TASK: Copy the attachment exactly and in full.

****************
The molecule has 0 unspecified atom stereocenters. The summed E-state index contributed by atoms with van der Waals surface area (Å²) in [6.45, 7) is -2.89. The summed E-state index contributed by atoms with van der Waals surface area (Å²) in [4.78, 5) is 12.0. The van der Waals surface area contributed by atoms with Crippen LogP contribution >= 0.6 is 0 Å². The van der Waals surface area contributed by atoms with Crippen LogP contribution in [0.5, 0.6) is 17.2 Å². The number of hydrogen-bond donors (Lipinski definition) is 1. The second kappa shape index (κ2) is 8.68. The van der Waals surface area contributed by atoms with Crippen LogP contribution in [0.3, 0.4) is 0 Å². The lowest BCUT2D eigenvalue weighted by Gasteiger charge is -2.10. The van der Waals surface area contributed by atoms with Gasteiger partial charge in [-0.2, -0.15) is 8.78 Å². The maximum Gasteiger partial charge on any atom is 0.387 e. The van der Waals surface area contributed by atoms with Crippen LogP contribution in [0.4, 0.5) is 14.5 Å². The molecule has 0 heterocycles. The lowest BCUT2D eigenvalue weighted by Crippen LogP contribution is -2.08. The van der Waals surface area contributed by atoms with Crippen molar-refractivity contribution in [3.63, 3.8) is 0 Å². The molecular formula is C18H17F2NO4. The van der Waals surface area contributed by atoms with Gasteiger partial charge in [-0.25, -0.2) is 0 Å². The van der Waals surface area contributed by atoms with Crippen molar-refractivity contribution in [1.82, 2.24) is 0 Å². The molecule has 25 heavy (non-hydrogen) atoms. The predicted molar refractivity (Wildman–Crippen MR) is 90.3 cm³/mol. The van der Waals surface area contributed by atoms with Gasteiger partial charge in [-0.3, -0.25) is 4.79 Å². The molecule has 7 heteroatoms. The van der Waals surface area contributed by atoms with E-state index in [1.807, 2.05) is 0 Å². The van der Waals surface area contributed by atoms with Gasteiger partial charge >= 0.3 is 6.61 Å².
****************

The molecule has 0 unspecified atom stereocenters. The summed E-state index contributed by atoms with van der Waals surface area (Å²) in [6.45, 7) is -2.89. The summed E-state index contributed by atoms with van der Waals surface area (Å²) in [4.78, 5) is 12.0. The van der Waals surface area contributed by atoms with Crippen LogP contribution >= 0.6 is 0 Å². The van der Waals surface area contributed by atoms with Crippen LogP contribution in [0.5, 0.6) is 17.2 Å². The number of hydrogen-bond donors (Lipinski definition) is 1. The second kappa shape index (κ2) is 8.68. The van der Waals surface area contributed by atoms with Crippen LogP contribution in [0.3, 0.4) is 0 Å². The lowest BCUT2D eigenvalue weighted by Gasteiger charge is -2.10. The van der Waals surface area contributed by atoms with Gasteiger partial charge in [-0.2, -0.15) is 8.78 Å². The maximum Gasteiger partial charge on any atom is 0.387 e. The van der Waals surface area contributed by atoms with Crippen LogP contribution in [0.4, 0.5) is 14.5 Å². The molecule has 0 heterocycles. The lowest BCUT2D eigenvalue weighted by Crippen LogP contribution is -2.08. The van der Waals surface area contributed by atoms with Crippen molar-refractivity contribution in [3.63, 3.8) is 0 Å². The molecular formula is C18H17F2NO4. The van der Waals surface area contributed by atoms with Gasteiger partial charge in [-0.25, -0.2) is 0 Å². The van der Waals surface area contributed by atoms with Crippen molar-refractivity contribution in [1.82, 2.24) is 0 Å². The molecule has 25 heavy (non-hydrogen) atoms. The predicted molar refractivity (Wildman–Crippen MR) is 90.3 cm³/mol. The van der Waals surface area contributed by atoms with Gasteiger partial charge in [-0.3, -0.25) is 4.79 Å². The molecule has 7 heteroatoms. The van der Waals surface area contributed by atoms with E-state index in [1.807, 2.05) is 0 Å². The van der Waals surface area contributed by atoms with Gasteiger partial charge >= 0.3 is 6.61 Å².